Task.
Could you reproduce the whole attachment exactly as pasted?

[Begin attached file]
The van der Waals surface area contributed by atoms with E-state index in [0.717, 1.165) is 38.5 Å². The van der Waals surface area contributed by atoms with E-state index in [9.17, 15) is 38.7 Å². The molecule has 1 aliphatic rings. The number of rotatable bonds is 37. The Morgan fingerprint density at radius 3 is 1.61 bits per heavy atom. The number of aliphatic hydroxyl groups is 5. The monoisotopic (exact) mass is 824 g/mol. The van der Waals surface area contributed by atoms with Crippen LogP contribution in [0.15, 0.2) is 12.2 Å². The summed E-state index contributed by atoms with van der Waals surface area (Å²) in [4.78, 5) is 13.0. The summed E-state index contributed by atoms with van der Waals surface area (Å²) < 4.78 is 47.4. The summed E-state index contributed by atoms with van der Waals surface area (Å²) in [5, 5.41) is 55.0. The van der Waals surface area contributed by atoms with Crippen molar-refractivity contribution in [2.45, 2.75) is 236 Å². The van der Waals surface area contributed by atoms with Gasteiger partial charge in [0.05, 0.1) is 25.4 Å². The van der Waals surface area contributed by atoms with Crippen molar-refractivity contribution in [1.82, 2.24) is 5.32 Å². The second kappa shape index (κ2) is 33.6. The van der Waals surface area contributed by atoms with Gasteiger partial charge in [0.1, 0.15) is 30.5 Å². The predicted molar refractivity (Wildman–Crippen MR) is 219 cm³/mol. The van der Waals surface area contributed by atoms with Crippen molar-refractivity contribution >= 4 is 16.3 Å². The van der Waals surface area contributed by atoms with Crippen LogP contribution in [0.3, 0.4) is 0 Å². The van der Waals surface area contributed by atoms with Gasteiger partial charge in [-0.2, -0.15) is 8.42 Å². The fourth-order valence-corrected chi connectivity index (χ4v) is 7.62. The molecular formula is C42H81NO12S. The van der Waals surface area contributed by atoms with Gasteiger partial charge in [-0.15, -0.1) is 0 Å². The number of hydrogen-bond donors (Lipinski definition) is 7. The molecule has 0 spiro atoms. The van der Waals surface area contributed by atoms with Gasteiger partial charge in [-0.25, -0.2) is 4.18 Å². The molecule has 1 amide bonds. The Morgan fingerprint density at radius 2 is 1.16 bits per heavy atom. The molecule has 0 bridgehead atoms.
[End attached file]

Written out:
The van der Waals surface area contributed by atoms with E-state index in [0.717, 1.165) is 38.5 Å². The van der Waals surface area contributed by atoms with E-state index in [9.17, 15) is 38.7 Å². The molecule has 1 aliphatic rings. The number of rotatable bonds is 37. The Morgan fingerprint density at radius 3 is 1.61 bits per heavy atom. The number of aliphatic hydroxyl groups is 5. The monoisotopic (exact) mass is 824 g/mol. The van der Waals surface area contributed by atoms with Crippen LogP contribution in [0.15, 0.2) is 12.2 Å². The summed E-state index contributed by atoms with van der Waals surface area (Å²) in [4.78, 5) is 13.0. The summed E-state index contributed by atoms with van der Waals surface area (Å²) < 4.78 is 47.4. The summed E-state index contributed by atoms with van der Waals surface area (Å²) in [5, 5.41) is 55.0. The van der Waals surface area contributed by atoms with Crippen molar-refractivity contribution in [2.45, 2.75) is 236 Å². The van der Waals surface area contributed by atoms with Gasteiger partial charge in [0.05, 0.1) is 25.4 Å². The van der Waals surface area contributed by atoms with Crippen molar-refractivity contribution in [1.82, 2.24) is 5.32 Å². The second kappa shape index (κ2) is 33.6. The van der Waals surface area contributed by atoms with Gasteiger partial charge in [0.1, 0.15) is 30.5 Å². The predicted molar refractivity (Wildman–Crippen MR) is 219 cm³/mol. The van der Waals surface area contributed by atoms with Crippen molar-refractivity contribution >= 4 is 16.3 Å². The van der Waals surface area contributed by atoms with Crippen LogP contribution in [0.3, 0.4) is 0 Å². The van der Waals surface area contributed by atoms with Gasteiger partial charge in [-0.2, -0.15) is 8.42 Å². The fourth-order valence-corrected chi connectivity index (χ4v) is 7.62. The molecular formula is C42H81NO12S. The van der Waals surface area contributed by atoms with Gasteiger partial charge in [-0.15, -0.1) is 0 Å². The number of hydrogen-bond donors (Lipinski definition) is 7. The molecule has 0 spiro atoms. The van der Waals surface area contributed by atoms with Gasteiger partial charge in [-0.25, -0.2) is 4.18 Å². The molecule has 1 amide bonds. The Morgan fingerprint density at radius 2 is 1.16 bits per heavy atom. The molecule has 0 bridgehead atoms.